Bequeathable Sanitoria by James Walton

Bequeathable Sanitoria

Don’t be offended
if as an old love song

you’re the needle in my arm
the messy heart and anchor tattoo

that won’t be scratched out
of these polished corridors

locked down night and day
awaiting the scuff of attendants

as they whistle away
‘hear, I’m going back to Massachusetts’

you’re the straightjacket
I can’t shake loose of

borrowed shoes for romance
not enough hair for style

out of the high storey window
my second-hand jacket open

phalanger spread flying cover
the last cast iron bed home

if you were there to hold me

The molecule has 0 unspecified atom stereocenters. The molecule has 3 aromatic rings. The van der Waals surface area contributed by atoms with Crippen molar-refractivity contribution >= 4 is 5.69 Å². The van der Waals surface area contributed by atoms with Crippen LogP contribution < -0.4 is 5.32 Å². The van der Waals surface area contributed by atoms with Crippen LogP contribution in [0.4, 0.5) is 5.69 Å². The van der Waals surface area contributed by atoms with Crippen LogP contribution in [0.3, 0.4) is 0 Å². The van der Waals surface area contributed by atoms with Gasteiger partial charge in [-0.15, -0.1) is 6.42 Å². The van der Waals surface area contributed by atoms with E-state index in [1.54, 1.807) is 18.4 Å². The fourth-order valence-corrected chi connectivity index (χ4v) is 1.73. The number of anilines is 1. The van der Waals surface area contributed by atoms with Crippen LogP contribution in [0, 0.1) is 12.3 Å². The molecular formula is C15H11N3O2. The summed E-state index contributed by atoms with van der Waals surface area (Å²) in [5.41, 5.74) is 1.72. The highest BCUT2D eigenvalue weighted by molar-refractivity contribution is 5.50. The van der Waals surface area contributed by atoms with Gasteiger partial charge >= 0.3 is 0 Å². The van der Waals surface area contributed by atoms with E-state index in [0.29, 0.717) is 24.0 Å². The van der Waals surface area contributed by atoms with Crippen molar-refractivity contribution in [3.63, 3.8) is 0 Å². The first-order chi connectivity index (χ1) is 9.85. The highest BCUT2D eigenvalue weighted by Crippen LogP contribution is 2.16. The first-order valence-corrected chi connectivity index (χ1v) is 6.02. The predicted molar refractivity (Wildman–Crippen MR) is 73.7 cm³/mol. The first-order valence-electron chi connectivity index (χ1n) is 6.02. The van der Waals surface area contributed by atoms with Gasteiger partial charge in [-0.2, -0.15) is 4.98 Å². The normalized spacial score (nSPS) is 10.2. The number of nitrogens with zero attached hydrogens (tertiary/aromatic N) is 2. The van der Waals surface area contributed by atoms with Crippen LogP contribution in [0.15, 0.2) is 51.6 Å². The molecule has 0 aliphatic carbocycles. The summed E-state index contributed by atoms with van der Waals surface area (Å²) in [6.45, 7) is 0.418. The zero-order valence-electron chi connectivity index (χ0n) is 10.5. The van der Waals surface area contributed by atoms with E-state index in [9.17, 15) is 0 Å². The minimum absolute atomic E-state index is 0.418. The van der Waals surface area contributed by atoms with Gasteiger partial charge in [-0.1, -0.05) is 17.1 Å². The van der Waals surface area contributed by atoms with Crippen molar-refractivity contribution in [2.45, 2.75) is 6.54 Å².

in a wayward parable of rain.

James Walton
is an Australian poet published in newspapers, and many journals, and anthologies. Short listed twice for the ACU National Literature Prize, a double prize winner in the MPU International Poetry Prize, Specially Commended in The Welsh Poetry Competition – his collection ‘The Leviathan’s Apprentice’ was published in 2015.James Walton was a lot of things. A librarian, a farm labourer, a cattle breeder, and mostly a public sector union organizer. He is published in many anthologies, journals, and newspapers. He is now invisible in his seventh decade.

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